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Suit claims UO forced teacher out.

Byline: Greg Bolt The Register-Guard

A University of Oregon professor is suing the school over claims that she was forced out of her job for calling attention to financial irregularities in a graduate program and is seeking more than $1 million in damages.

Jean Stockard, a professor in the planning, public policy and management department, resigned as department head and retired from the university early after what she claims was retaliation by the university for being a whistle-blower. The Lane County Circuit Court suit names nine UO professors and administrators as defendants and seeks damages on eight claims, including retaliation, infliction of emotional distress, defamation and violation of the state's whistle-blower statute.

UO general counsel Melinda Grier did not return a call seeking comment on the suit. The university claims in a letter sent to Stockard late last year that her dismissal as department head had no connection with her concerns about the graduate program and that her decision to report the problems was appropriate.

According to the lawsuit, Stockard became aware of financial irregularities in a program known as the Institute for Policy Research and Innovation in the spring of 2005. The program sponsors research on a variety of public policy issues and brings in visiting scholars.

The department of planning, public policy and management is part of the UO School of Architecture and Allied Arts. Its classes and research focus on a variety of public policy issues, such as city planning, health programs and governance.

The problems Stockard reported concerned the treatment of three South Korean visiting scholars enrolled in the IPRI, who complained that they had been charged for services that should have been covered by their tuition and that they did not receive the training they paid for.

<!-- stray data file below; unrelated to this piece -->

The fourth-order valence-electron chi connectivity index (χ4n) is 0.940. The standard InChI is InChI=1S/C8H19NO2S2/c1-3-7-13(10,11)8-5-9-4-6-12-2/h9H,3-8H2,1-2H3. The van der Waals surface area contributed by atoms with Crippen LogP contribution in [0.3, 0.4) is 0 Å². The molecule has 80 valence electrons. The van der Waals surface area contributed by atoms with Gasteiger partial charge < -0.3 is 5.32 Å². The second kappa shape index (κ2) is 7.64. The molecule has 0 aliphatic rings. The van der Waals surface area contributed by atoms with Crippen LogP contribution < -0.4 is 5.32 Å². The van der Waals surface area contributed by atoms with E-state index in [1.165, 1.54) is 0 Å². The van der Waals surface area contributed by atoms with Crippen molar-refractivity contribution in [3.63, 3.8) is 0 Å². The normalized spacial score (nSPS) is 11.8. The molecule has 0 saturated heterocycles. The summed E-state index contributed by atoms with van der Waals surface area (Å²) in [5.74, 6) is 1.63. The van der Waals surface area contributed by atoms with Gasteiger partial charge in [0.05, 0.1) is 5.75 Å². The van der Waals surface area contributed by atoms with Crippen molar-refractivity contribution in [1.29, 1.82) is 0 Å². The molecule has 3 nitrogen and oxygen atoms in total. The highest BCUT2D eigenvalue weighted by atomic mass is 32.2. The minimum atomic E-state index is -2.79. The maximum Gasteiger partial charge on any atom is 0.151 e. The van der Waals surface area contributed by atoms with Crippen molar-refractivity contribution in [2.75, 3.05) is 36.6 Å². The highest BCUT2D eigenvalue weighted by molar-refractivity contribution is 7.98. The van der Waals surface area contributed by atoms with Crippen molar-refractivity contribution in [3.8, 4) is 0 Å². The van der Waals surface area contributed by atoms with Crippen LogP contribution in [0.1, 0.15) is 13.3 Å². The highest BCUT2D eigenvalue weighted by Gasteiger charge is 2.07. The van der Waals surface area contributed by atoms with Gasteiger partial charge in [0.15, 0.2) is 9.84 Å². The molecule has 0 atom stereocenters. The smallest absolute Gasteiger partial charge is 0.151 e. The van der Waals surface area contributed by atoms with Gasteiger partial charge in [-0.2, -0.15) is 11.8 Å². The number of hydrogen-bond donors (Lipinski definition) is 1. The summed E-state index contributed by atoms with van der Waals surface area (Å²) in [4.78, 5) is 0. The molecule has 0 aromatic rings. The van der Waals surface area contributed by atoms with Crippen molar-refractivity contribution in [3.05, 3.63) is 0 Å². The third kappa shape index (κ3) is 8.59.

The students had paid up to $20,000 each to take part in the program.

Stockard claims in the lawsuit that she brought the problems to the attention of UO officials, including President Dave Frohnmayer and then-Provost John Moseley, but that they failed to take action. She later reported the issue to the secretary of state's fraud and abuse division.

That prompted an audit by the Oregon University System, which found a number of accounting errors that the university subsequently rectified.

But while Stockard was on a scheduled sabbatical in fall 2005, she received a letter from a university official saying that she would be removed as department head unless she voluntarily resigned. The letter said the move was not related to her actions regarding IPRI but said "faculty have expressed concern" about her ability to "move forward from the problems that arose around IPRI."

Stockard declined to step down and was isolated, deprived of budget authority, excluded from meetings and threatened with a "no confidence" vote, the suit claims. Unable to continue her duties, Stockard resigned as department head in February and in June retired earlier than she had planned because of "continuing retaliatory conduct" by other faculty and admini- strators.

The suit seeks compensation for lost income due to her early retirement and alleged defamation in addition to punitive and compensatory damages.

In addition to Frohnmayer and Moseley, defendants named in the suit are Lorraine Davis, vice president for academic affairs; Frances Bronet, dean of the School of Architecture and Allied Arts; Richard Linton, vice president for research; and professors Michael Hibbard, Judith Hibbard, Ed Weeks and Richard Margerum.
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Title Annotation:Higher Education; A retired professor says the university retaliated when she found financial errors
Publication:The Register-Guard (Eugene, OR)
Date:Jul 9, 2006
Words:563
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